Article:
Validation and implementation of the Australian Treatment Outcomes Profile in specialist drug and alcohol settings

Authors


  • Anni Ryan MScMed (Clin Epi), GradDip A&DS, Manager, Ambulatory Care Team, D&A Services, South Eastern Sydney Local Health District (SESLHD), Jennifer Holmes BHealthSci (Nursing), Grad Dip Health Counselling, MHealthSci (Health Informatics), Clinical Nurse Consultant, SESLHD, Vi Hunt MNurs, GradCert D&A Nursing, General Manager, D&A Clinical Services, Hunter New England Local Health District (HNELHD), Adrian Dunlop FAChAM, PhD, Director, D&A Clinical Services, HNELHD, Kristie Mammen BPsych (Hon) Ass MAPS, Project Officer, ATOP, D&A Services, SESLHD, Rohan Holland BNurs, Research Officer, D&A Clinical Services, HNELHD, Yvonne Sutton RN, BHealth (Clinical Studies), Nurse Unit Manager, Drug Health Services, Sydney South West Area Health Service, Doungkamol Sindhusake BA, MA, GradDip Information Science, MPH, PhD, Conjoint Senior Lecturer, School of Medicine, College of Health and Science, University of Western Sydney, Gonzalo Rivas BNurs, Research Nurse, D&A Services, SESLHD, Nicholas Lintzeris BMedSci, MBBS, PhD, FAChAM, Director, D&A Services, SESLHD.

Abstract

Introduction and Aims

The measurement of clinical outcomes is an important, but lacking, component of drug and alcohol treatment in Australia. This study aimed to psychometrically validate the Treatment Outcomes Profile under Australian conditions, examining implementation and feasibility issues in three public opioid treatment program clinics in NSW.

Design and Methods

The Treatment Outcomes Profile was modified to reflect Australian conditions and re-named the Australian Treatment Outcomes Profile (ATOP). The ATOP was introduced into the participating clinics and administered by clinic staff at 3-month intervals as part of routine clinical practice. Participants completed a research interview, consisting of the ATOP and a suite of ‘gold standard’ instruments assessing substance use and related health and welfare domains, in the 72 h following completion of a routine clinical ATOP. The researcher- and clinician-administered ATOPs were compared to assess interrater reliability, and the researcher-administered ATOP and ‘gold standard’ instruments were compared to assess concurrent validity. Implementation and feasibility issues were assessed using questionnaires and focus groups with clinician and clients.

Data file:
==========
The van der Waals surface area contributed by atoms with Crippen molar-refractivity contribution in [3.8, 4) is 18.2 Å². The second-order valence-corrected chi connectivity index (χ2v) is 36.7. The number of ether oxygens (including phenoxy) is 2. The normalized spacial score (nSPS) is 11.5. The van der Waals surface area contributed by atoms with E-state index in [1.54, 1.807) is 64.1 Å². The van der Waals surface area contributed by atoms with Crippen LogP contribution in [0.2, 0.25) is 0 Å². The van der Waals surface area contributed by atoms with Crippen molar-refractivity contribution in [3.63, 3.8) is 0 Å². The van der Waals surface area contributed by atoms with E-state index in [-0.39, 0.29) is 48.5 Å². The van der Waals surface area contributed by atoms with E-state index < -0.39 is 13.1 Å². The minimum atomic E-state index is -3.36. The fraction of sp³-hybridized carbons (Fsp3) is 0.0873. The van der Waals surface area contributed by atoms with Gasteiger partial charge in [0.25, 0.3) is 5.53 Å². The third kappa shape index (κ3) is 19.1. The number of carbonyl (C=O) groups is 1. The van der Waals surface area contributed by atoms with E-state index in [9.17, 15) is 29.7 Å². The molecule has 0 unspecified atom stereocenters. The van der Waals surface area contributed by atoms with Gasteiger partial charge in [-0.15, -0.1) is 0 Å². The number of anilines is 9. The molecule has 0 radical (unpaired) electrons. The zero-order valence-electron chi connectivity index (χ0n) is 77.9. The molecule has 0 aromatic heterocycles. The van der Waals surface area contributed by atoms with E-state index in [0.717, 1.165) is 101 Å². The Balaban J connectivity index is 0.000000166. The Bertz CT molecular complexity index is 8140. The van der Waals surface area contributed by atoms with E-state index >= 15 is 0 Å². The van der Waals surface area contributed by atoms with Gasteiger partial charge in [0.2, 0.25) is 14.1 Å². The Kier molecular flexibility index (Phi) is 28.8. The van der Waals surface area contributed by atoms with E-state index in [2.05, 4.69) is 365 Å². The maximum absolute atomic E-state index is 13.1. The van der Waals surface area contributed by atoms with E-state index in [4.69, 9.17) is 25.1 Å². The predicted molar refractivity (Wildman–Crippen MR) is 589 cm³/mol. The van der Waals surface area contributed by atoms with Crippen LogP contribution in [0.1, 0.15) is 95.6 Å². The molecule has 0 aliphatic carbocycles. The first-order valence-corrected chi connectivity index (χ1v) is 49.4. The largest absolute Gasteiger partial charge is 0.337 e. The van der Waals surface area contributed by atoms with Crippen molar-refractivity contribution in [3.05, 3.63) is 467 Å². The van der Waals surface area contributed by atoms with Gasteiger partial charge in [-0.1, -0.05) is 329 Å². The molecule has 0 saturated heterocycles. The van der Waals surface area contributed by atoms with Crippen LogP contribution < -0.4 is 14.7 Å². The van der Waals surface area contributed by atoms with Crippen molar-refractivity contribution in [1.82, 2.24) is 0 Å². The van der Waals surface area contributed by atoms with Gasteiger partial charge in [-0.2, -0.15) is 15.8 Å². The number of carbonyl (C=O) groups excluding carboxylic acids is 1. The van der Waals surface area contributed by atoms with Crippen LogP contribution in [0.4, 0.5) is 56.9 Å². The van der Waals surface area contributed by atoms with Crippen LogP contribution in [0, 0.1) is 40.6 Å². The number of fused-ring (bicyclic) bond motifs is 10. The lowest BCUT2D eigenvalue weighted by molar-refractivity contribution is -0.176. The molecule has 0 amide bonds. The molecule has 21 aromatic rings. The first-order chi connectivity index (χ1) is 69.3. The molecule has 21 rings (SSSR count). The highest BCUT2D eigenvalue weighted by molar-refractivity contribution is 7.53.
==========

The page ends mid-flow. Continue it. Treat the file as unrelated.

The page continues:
Results

The ATOP demonstrated acceptable concurrent validity and interrater reliability. It was well received by clients and clinicians, particularly for its ease of use, applicability and brevity.

Conclusions

The ATOP is a psychometrically valid instrument for the measurement of treatment outcomes in Australian opioid treatment populations and can feasibly be implemented as part of routine clinical practice in specialist opioid treatment program clinics. The role of the ATOP to measure outcomes in other drug and alcohol treatment modalities requires exploration. [Ryan A, Holmes J, Hunt V, Dunlop A, Mammen K, Holland R, Sutton Y, Sindhusake D, Rivas G & Lintzeris N. Validation and implementation of the Australian Treatment Outcomes Profile in specialist drug and alcohol settings. Drug Alcohol Rev 2014;33:33–42]

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